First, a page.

The interaction of top predators with mesopredators is analysed in the new paper by Elmhagen et al. (2010), who show how the lynx Lynx lynx population of Finland, now returning under protection from hunting, is in the process of re-organizing the boreal ecosystem. The study is made possible by an extraordinary ecological database created by the ‘Finish Wildlife Triangle Scheme’. This consists of a network of about 900 transects, each about 12 km long, distributed over an area of 200 000 km2 (i.e. most of Finland), that are surveyed by hunters each winter for tracks. Analysis of 17 years of data from this giant monitoring program allows Elmhagen et al. to demonstrate that recolonizing lynx are strengthening top-down control in this ecosystem. Increasing lynx populations suppress fox Vulpes vulpes populations, and this reduces the impact of fox predation on the mountain hare Lepus timidus.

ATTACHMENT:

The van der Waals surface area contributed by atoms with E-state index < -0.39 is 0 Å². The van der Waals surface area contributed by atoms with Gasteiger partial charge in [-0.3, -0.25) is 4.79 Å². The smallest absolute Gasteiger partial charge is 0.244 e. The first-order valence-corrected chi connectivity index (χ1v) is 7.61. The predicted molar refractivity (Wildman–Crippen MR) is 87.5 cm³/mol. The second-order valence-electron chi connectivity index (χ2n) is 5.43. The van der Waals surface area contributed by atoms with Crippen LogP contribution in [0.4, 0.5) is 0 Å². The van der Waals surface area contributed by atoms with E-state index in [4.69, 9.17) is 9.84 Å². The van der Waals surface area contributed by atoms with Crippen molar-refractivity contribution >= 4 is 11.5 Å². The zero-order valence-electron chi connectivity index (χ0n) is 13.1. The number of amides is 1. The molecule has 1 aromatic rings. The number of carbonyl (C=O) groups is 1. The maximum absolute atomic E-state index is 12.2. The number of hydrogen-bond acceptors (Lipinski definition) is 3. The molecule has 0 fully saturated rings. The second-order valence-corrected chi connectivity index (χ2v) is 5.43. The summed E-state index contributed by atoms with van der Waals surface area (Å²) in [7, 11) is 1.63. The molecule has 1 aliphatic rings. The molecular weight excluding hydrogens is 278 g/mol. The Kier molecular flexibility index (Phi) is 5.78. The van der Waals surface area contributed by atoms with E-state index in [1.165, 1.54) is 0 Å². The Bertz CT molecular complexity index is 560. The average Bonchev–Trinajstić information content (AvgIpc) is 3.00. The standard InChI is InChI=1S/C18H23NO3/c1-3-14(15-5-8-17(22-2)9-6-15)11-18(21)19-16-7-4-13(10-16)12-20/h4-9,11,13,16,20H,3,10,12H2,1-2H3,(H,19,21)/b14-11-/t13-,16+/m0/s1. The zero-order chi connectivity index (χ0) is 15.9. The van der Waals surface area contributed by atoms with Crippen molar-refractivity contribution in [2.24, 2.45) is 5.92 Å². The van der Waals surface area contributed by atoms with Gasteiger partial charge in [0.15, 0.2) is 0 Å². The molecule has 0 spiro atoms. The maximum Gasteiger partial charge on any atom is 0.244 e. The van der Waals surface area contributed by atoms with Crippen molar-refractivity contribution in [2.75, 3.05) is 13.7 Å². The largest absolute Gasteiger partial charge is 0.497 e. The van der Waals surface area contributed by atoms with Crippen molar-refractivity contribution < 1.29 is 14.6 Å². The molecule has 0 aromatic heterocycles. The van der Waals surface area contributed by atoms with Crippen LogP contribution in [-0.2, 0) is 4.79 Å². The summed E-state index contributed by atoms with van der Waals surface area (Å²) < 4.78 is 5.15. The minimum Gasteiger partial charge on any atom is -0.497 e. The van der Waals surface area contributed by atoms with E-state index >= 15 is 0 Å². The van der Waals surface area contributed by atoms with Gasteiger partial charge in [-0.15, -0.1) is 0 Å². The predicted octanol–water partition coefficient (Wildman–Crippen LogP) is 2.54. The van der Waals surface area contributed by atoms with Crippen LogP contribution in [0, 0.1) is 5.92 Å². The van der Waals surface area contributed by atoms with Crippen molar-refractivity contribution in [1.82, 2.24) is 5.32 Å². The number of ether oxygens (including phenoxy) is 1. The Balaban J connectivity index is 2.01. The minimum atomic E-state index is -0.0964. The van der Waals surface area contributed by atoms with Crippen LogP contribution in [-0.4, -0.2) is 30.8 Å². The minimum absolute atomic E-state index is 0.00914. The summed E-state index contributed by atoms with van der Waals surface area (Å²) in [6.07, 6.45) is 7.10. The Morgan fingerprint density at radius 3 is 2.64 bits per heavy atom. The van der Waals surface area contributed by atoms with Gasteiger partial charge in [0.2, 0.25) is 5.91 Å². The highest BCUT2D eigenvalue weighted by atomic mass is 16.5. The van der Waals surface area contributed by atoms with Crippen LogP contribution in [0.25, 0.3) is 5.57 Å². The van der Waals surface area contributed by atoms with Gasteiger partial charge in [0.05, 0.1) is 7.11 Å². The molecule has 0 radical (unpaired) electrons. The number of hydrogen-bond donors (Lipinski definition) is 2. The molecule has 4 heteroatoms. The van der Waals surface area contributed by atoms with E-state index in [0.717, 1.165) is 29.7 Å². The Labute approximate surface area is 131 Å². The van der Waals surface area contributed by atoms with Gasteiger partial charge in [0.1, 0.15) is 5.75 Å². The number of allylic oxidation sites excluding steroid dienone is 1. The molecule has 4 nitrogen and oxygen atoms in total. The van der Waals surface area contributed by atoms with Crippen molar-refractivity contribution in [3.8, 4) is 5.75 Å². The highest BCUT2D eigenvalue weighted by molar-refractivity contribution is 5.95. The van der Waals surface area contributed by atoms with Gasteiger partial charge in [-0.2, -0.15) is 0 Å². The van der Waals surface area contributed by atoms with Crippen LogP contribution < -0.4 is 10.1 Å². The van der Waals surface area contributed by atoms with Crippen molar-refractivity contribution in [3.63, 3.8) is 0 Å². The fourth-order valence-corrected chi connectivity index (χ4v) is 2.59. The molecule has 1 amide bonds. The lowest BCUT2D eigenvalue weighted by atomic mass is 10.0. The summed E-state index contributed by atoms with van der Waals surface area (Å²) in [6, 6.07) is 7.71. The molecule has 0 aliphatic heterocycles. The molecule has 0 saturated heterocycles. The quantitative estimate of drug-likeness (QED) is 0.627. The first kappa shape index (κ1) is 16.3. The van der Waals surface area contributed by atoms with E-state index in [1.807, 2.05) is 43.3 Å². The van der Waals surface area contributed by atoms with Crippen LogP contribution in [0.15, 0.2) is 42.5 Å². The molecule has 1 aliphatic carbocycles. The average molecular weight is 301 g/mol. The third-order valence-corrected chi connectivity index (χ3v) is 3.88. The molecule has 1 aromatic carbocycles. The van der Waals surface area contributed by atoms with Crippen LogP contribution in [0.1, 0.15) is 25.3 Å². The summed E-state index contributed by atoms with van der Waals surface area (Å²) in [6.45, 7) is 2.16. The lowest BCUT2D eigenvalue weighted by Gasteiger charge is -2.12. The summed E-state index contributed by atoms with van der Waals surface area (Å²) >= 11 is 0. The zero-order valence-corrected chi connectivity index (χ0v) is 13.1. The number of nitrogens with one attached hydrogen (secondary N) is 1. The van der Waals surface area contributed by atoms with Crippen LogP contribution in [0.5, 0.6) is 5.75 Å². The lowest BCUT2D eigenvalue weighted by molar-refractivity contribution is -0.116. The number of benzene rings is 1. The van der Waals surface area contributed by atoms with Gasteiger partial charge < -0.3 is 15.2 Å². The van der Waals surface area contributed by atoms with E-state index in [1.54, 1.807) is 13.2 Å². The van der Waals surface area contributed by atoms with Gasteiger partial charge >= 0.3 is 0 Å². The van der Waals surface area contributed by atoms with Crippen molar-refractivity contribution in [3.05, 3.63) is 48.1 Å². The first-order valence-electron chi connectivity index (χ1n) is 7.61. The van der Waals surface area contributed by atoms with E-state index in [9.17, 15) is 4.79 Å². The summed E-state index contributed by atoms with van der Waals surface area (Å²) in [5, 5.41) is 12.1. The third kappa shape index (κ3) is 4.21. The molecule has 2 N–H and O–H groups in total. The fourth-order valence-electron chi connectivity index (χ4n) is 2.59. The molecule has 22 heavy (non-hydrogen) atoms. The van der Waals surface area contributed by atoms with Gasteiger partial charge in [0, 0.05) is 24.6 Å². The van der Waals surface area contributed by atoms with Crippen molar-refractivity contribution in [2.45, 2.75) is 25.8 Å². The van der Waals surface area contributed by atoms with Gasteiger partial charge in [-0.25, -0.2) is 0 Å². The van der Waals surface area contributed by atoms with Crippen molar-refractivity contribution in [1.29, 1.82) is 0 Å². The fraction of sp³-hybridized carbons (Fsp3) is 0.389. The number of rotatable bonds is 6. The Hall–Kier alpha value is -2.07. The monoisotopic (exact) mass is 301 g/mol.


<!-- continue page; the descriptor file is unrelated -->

In Finland, both lynx and fox prey on hares. Lynx are larger than foxes, but foxes form a negligible part of the diet of lynx. These species therefore belong to a simple three-level community, if that is defined according to what they eat: lynx and foxes prey on hares, and hares eat plants. Elmhagen et al. analyse the changing structure of this community along a gradient of productivity, from the productive southwest of Finland to the relatively unproductive northeast. They do this because they want to understand how productivity affects the structure of their system, and because Oksanen & Oksanen (2000) have provided clear predictions on the way in which productivity gradients should affect the distribution of biomass among trophic levels in ecosystems with top-down control by predators (Fig. 1). Oksanen & Oksanen’s ‘exploitation ecosystem hypothesis’ argues (for endotherms) that in unproductive environments, herbivore populations will be too sparse to support predators. In the absence of predator control, herbivores hold plant biomass low. Increased productivity allows plants to make more tissue, but this surplus is consumed by herbivores. So as productivity rises, herbivore biomass increases, but standing plant biomass does not. At the point where there are enough herbivores to support a predator, productivity-driven increases in recruitment to the herbivore population are consumed. Predator populations therefore increase with productivity while herbivore populations are held constant, and this allows plant biomass to increase with productivity, creating Hairston et al.’s green world.